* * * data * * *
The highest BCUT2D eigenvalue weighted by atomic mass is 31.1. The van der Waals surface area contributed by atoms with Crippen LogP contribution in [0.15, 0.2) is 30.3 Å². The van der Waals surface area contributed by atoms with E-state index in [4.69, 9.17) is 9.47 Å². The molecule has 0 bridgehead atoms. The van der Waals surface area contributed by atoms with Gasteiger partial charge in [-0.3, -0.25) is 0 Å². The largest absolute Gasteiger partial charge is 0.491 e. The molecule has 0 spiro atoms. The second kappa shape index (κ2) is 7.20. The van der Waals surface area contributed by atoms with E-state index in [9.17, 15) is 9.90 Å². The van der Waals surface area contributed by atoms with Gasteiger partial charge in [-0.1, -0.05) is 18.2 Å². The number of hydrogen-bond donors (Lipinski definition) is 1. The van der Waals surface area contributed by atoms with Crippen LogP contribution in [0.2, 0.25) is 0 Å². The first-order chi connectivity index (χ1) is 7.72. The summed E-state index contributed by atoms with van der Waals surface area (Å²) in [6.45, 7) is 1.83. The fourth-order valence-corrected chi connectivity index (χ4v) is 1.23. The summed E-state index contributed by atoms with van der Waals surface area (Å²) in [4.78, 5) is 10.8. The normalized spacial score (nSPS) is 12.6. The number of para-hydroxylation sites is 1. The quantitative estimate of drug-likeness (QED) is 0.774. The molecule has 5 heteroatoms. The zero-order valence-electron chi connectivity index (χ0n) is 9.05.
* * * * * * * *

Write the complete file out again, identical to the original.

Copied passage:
The highest BCUT2D eigenvalue weighted by atomic mass is 31.1. The van der Waals surface area contributed by atoms with Crippen LogP contribution in [0.15, 0.2) is 30.3 Å². The van der Waals surface area contributed by atoms with E-state index in [4.69, 9.17) is 9.47 Å². The molecule has 0 bridgehead atoms. The van der Waals surface area contributed by atoms with Gasteiger partial charge in [-0.3, -0.25) is 0 Å². The largest absolute Gasteiger partial charge is 0.491 e. The molecule has 0 spiro atoms. The second kappa shape index (κ2) is 7.20. The van der Waals surface area contributed by atoms with E-state index in [9.17, 15) is 9.90 Å². The van der Waals surface area contributed by atoms with Gasteiger partial charge in [-0.1, -0.05) is 18.2 Å². The number of hydrogen-bond donors (Lipinski definition) is 1. The van der Waals surface area contributed by atoms with Crippen LogP contribution in [0.2, 0.25) is 0 Å². The first-order chi connectivity index (χ1) is 7.72. The summed E-state index contributed by atoms with van der Waals surface area (Å²) in [6.45, 7) is 1.83. The fourth-order valence-corrected chi connectivity index (χ4v) is 1.23. The summed E-state index contributed by atoms with van der Waals surface area (Å²) in [4.78, 5) is 10.8. The normalized spacial score (nSPS) is 12.6. The number of para-hydroxylation sites is 1. The quantitative estimate of drug-likeness (QED) is 0.774. The molecule has 5 heteroatoms. The zero-order valence-electron chi connectivity index (χ0n) is 9.05.